A new home quickly becomes an oasis for a homeowner, a sanctuary that deserves a loved-in look outside that is equal to its indoor counterpart. The catch: nature takes time. It is well worth investing in the long-term care and beauty of your outdoor living spaces.
Here are six quick fixes to boost green elements in your new yard.
1. Container gardening
An inexpensive and time-conscious way to add lushness to your outdoor spaces is through container gardening. There is little to no weeding involved and you can curate the containers to your personal style. Your pots can be as lavish as an etched terra cotta pot or as simple as a wooden crate. In it you can add landscape fabric and potting soil – make sure it’s a balanced mix of peat, loam and compost for best results, and plants.
2. Bold colours
A monochromatic palate can have a big impact. Fill your planters entirely with baby blue pansies or bright orange begonias. Both of these annuals are profuse bloomers that require little watering and are often readily available at your local supermarket or garden centre. The upright blossoms of the pansy will greet you day after day, while the begonia, with its plump blossoms, will long resonate with summer’s splendor. The minimum requirement is deadheading. Harsh as it may seem, pinching off spent blooms and seedpods will only encourage the growth of more flowers.
3. Tropical greenery
Tropical greenery in containers can have a larger than life impact. Ferns, Bromeliads and Alocasias are interesting, sizeable plants that can be inexpensive to purchase. Let the broad fronds of any of these plants overhang the rim of your container to create a “full to the brim” effect. Maintenance is as simple as watering when the soil in the container is dry to the depth of your finger. The added bonus is that these plants can be brought to a sunny indoor spot to be enjoyed year round.
4. Fine vines
Vines are a quick and elegant way to make an impact on the outdoor appeal of your home. Though there are hundreds to choose from and as many ways to display them, a simple trellis, a nicely edged, small plot and even the most common varieties can make a stunning display in just one season.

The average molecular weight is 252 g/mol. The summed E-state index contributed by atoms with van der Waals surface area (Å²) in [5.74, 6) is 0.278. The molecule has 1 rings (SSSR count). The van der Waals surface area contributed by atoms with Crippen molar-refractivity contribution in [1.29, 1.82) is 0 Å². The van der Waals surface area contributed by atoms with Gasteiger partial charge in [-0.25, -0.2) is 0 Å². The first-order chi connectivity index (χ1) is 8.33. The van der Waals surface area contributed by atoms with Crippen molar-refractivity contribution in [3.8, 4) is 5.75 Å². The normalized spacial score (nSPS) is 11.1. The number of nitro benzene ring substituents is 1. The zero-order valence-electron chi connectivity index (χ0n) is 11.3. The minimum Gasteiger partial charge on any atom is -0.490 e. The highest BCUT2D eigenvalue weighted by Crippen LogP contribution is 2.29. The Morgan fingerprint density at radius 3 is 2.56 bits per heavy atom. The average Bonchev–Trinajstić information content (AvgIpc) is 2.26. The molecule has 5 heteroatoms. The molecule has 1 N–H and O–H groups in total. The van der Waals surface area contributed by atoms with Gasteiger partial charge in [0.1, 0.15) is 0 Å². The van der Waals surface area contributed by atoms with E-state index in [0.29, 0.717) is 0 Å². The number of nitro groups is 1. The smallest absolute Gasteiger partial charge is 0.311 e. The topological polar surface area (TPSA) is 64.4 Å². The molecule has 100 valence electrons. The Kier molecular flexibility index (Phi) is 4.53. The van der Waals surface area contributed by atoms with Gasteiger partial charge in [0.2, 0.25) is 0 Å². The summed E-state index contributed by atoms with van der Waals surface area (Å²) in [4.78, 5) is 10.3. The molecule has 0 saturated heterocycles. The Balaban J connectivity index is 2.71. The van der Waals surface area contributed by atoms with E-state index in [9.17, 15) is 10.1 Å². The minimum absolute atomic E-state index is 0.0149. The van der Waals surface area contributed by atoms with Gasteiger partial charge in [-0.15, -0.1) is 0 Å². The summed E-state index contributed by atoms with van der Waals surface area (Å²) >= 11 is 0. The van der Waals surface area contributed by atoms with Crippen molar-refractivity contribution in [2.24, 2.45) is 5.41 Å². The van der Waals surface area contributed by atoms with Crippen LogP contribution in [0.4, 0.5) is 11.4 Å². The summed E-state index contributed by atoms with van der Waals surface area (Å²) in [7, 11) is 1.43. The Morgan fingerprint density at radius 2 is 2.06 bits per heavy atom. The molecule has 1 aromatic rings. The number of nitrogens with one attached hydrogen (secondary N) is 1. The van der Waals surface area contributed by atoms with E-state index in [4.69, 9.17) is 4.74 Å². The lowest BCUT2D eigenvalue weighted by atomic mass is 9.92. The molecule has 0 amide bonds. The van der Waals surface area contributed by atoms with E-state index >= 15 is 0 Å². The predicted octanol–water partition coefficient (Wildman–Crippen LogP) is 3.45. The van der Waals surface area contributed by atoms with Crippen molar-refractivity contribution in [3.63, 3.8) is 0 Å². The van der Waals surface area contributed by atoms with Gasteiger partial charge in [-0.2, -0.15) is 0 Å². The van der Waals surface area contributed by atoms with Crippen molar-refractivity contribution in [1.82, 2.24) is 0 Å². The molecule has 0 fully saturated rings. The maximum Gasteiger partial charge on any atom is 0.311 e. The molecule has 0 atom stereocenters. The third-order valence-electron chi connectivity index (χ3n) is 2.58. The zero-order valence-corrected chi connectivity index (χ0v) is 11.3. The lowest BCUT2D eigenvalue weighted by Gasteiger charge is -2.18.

5. Flowering vines
Flowering vines such as Clematis and Akebia are lightweight and can be encouraged along railings or fences. Though they require regular pruning to control their growth — yes, they grow that fast! — this greenery is well worth the work. Both vines present whimsical leafing that gives way to striking blossoms. The midnight blue Akebia flower and the star-shaped Clematis blooms are akin to a clear summer’s night.
6. Common vines
Common vines should not be overlooked. Ivy, for instance, can create a sense of stateliness for any new home. Its timelessness, variety and versatility are second to none. Try perennials like Boston Ivy along a long length of a bare fence, English Ivy as groundcover to bare soil in a shady corner, or train variegated Persian Ivy along the railing of a sunny balcony. Once planted you will soon find lasting lushness from these leafy classics.
When it comes to adding the first shades of green to your new home, ensuring success is as easy as starting small with the right plants and placement. Be true to your style and to the natural elements of your new homestead and just like that you have nurtured the seedlings to a lush and lasting landscape.